As a surgeon, I am 100% responsible for my patients. As a patient, I learned the hard way that absurd bureaucratic, governmental interference in the patient-physician relationship is lethal. I learned that as a patient-surgeon, I must actively protect my patients from the insanity of government-run medicine.
When I arrived for my mastectomy, an arm band was placed on my wrist. The arm band had a bar code. I don’t read bar code, do you? Everything that happened to me from that point on involved swiping my barcode. I awoke from surgery to my surgeon assuring me that everything had gone flawlessly. I thanked him and God. The hospital was full, so I was stuck in Recovery for hours. When I finally settled into my hospital room, I was startled by a warm, wet sensation- that of bright red blood flooding from my bandages and drains through my gown and into the sheets. My pulse quickened, and I grew faint. My surgeon returned emergently and adeptly stopped the hemorrhaging. He was superb. We were perplexed.
Flashback: As a young medical school faculty member in the early 1990′s, I felt honored to serve on our county hospital’s “Quality Assurance” committee. The University and County Hospital district had discovered they could get easy money from Medicare and Medicaid to supplement what they got from the State and County if only they did a “few little extra things” in return and complied willingly. Federal Government (CMS) required that we create “indicators” which could be monitored, as if to prove or judge that we were doing something worthy of getting paid, with their money, to treat our patients (as if they actually knew anything about medicine). In reality, they were trying to justify their existence and gain control over us.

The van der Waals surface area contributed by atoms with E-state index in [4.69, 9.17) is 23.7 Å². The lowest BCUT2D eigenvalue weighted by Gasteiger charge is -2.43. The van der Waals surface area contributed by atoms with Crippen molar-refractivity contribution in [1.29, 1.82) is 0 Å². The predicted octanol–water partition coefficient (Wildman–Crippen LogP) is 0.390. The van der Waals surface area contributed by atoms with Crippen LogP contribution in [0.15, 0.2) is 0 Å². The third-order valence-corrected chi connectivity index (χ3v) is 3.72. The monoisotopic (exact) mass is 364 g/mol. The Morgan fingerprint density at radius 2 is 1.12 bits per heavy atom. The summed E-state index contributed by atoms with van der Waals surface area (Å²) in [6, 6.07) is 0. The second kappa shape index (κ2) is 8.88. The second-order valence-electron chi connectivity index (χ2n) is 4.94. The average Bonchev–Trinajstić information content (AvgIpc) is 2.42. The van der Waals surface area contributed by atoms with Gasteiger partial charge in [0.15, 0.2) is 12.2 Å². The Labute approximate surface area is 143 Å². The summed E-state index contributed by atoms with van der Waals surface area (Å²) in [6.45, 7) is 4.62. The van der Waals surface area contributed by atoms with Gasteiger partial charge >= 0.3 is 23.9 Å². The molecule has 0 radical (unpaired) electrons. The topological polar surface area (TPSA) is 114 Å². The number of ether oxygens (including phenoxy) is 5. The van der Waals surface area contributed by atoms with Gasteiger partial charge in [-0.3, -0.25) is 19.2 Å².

I naively helped produce indicators and unquestioningly followed subsequent orders from the “powers that be”- being that I was a type A, pleaser, rule-following, too-trusting-in-government, doctor. The ensuing years beheld a massive transfer of power from physicians and patients to bureaucratic government entities and their pals, the hospitals. Government held the medical purse, and now government holds the power over our lives. I am partly to blame for the sophomoric laminated “5 moments of hand washing” and “fire triangle” signs posted in my OR as lame responses to lame indicators.
Flash Forward: As a seasoned surgeon in private practice, amidst the storm of my battle against Obamacare, I was diagnosed with breast cancer. Untested rules and regulations (new indicators which now came from top down) were set in place. These had never been tested on patients but were established by government fiat as “the new way of doing things”, and money would go to only those who complied. The perfect storm for medical disasters was brewing.
Obamacare operates through a series of perverse incentives and a few carrots which are ultimately traded for many sticks each passing year. For example, CMS will penalize hospitals that have readmissions. Likewise, CMS will not pay surgeons for their services if patients develop post op problems (even if the problems are acknowledged consequences of life-saving surgery). These are the new top down indicators. Combine Obamacare’s “pay for performance”, with HIPAA, and the requirement for “meaningful use” electronic medical records, and it is medical tsunami time.